Malta police arrest three men suspected of supplying the bomb that killed investigative reporter Caruana Galizia.
An independent inquiry into the car bomb murder of Maltese investigative journalist Daphne Caruana Galizia has found the state responsible for her killing because it had created a “culture of impunity”.
The inquiry’s 437-page report, published on Thursday, said officials had failed to adequately protect Caruana Galizia from threats to her life prior to her death in October 2017.
Caruana Galizia was killed in a huge explosion as she drove out of her home.
Prosecutors believe top businessman Yorgen Fenech, who had close ties with senior government officials, masterminded the murder.
Fenech, who is awaiting trial for association to murder, denies all responsibility.
Three men suspected of setting off the bomb were arrested in December 2017. One has since pleaded guilty as part of a plea bargain and is serving a 15-year jail term. The other two are awaiting trial.
The self-confessed middleman has turned state witness and was granted a pardon.
‘Collapse in the rule of law’
The inquiry, conducted by one serving judge and two retired judges, found that a culture of impunity was created by the highest echelons of power within the government of the time.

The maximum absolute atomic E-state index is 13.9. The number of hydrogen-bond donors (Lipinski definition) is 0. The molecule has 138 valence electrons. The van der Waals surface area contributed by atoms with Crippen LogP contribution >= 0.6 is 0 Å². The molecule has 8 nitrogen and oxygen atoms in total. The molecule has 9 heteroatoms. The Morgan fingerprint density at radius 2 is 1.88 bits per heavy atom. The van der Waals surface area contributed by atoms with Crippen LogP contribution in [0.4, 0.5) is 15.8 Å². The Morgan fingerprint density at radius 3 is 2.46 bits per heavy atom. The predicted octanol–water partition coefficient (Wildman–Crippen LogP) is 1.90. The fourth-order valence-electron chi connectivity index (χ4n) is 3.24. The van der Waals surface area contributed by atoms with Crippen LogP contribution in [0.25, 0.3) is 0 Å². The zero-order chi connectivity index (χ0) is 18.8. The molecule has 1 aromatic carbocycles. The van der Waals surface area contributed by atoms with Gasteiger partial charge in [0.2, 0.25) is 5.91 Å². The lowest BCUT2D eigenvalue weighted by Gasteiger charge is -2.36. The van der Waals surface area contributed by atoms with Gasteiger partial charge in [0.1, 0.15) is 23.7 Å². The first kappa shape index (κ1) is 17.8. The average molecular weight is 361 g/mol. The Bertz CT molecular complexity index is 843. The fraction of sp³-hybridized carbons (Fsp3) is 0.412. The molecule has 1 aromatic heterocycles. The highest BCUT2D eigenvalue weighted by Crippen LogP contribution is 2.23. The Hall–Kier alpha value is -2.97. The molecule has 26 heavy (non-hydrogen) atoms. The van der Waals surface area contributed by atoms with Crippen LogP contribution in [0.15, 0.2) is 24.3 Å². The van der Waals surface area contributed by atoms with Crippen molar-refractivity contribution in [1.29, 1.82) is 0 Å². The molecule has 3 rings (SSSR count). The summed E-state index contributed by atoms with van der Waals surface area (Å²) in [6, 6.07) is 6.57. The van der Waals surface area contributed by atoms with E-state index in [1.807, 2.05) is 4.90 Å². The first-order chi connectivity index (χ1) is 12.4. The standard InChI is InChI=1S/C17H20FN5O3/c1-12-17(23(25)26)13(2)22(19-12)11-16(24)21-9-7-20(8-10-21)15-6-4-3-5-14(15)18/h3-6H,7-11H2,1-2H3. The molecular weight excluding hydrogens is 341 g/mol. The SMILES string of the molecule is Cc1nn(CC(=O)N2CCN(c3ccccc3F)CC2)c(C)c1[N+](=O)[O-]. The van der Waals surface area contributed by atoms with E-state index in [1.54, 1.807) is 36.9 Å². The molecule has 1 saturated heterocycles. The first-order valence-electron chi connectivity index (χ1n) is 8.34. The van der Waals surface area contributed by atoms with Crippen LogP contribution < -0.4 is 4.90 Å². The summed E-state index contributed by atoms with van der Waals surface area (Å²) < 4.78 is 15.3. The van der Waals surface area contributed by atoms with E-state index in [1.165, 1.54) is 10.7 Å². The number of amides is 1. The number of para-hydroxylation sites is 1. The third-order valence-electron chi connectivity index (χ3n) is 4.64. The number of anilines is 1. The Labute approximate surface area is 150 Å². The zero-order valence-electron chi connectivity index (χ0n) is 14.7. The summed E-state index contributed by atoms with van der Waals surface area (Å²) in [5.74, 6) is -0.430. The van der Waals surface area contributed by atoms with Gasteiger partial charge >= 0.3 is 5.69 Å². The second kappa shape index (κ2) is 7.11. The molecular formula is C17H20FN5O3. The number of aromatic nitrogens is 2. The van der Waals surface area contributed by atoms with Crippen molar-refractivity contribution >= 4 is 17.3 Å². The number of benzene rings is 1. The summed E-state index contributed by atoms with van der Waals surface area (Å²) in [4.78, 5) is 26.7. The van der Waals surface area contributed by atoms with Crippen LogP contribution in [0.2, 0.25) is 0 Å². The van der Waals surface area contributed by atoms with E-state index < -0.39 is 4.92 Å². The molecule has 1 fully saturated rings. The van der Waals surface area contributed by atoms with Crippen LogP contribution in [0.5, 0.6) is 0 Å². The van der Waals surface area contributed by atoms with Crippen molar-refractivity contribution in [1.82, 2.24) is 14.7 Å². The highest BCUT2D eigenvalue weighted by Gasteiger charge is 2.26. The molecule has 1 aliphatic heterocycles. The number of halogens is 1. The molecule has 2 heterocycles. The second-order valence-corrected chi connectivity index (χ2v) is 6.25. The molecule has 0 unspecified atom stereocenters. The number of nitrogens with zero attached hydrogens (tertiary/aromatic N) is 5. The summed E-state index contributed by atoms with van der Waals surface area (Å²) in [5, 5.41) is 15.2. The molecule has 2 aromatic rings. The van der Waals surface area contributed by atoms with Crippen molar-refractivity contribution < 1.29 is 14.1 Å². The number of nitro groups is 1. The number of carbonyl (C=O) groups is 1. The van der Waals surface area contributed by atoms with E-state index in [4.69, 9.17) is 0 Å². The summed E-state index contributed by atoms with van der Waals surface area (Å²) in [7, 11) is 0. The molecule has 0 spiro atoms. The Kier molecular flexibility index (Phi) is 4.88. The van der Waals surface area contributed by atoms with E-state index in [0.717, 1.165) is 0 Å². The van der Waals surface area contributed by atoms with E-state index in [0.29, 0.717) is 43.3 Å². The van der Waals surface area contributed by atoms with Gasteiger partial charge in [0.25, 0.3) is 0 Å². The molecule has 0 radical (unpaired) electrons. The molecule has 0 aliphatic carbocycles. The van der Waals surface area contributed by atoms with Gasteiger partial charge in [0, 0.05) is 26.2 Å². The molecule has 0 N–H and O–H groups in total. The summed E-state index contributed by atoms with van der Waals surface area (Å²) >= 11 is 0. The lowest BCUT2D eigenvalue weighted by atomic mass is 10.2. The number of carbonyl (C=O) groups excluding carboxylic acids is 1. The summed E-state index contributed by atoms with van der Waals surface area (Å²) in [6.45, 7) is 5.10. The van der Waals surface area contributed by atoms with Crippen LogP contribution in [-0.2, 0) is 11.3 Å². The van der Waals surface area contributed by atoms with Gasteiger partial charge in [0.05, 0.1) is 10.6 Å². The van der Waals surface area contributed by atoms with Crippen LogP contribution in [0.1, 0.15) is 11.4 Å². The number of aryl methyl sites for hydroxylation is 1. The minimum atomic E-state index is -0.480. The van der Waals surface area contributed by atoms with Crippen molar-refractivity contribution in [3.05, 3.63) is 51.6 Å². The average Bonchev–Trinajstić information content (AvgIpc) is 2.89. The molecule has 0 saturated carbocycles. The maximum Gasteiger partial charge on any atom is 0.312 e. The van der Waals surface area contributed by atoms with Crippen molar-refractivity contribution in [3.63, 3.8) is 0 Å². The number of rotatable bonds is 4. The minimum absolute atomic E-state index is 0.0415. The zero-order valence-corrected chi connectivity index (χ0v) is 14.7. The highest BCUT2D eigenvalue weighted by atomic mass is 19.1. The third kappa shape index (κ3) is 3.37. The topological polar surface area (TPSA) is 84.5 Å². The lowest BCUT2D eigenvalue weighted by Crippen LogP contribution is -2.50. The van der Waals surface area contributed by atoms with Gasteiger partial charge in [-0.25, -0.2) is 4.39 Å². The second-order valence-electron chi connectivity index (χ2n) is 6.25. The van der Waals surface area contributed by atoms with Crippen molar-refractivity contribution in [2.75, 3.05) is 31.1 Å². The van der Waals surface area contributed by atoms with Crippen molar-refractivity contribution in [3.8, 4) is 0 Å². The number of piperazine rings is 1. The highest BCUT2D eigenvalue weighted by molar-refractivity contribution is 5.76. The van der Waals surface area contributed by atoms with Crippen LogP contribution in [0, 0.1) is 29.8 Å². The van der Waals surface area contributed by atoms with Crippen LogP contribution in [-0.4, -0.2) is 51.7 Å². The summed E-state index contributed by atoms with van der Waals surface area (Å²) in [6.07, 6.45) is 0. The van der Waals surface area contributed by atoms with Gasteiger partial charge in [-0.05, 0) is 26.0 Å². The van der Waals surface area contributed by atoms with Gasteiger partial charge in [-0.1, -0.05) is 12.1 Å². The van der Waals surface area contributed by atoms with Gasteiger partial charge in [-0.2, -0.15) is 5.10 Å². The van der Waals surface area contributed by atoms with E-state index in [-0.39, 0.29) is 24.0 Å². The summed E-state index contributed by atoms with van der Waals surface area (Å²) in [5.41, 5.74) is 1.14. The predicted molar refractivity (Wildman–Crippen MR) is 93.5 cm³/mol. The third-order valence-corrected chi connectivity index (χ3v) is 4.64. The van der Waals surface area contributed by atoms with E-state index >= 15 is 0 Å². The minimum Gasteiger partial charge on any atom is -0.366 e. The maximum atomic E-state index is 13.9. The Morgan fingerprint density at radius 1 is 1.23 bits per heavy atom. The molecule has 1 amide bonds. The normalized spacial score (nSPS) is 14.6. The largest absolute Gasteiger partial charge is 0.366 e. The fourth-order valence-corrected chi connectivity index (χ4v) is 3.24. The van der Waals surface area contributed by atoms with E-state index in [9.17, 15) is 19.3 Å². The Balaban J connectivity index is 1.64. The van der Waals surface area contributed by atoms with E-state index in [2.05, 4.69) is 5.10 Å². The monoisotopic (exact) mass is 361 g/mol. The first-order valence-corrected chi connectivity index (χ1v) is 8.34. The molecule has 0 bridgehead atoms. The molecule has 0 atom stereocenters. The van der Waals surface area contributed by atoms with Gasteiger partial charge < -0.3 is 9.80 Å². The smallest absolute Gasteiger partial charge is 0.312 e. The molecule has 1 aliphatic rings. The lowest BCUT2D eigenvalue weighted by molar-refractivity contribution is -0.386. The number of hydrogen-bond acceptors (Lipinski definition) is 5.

“The tentacles of impunity then spread to other regulatory bodies and the police, leading to a collapse in the rule of law,” said the panel’s report, which was published by Prime Minister Robert Abela.
It said the state had failed to take reasonable steps to avoid real and immediate risks to Caruana Galizia’s life.
It was clear, the inquiry board said, that the assassination was either intrinsically or directly linked to Caruana Galizia’s investigative work.
Former Prime Minister Joseph Muscat resigned in January 2020 following Fenech’s arrest. He was never accused of any wrongdoing.
Media later also revealed close links between Fenech, ministers, and senior police officers.
The judges called for immediate action to rein in and regulate the links between politicians and big business.
Abela said in a tweet that the report required “mature” and objective analysis. “Lessons must be drawn and the reforms must continue with greater resolve,” he said, without elaborating.
The inquiry heard evidence from the police, government officials, the Caruana Galizia family and journalists, among others.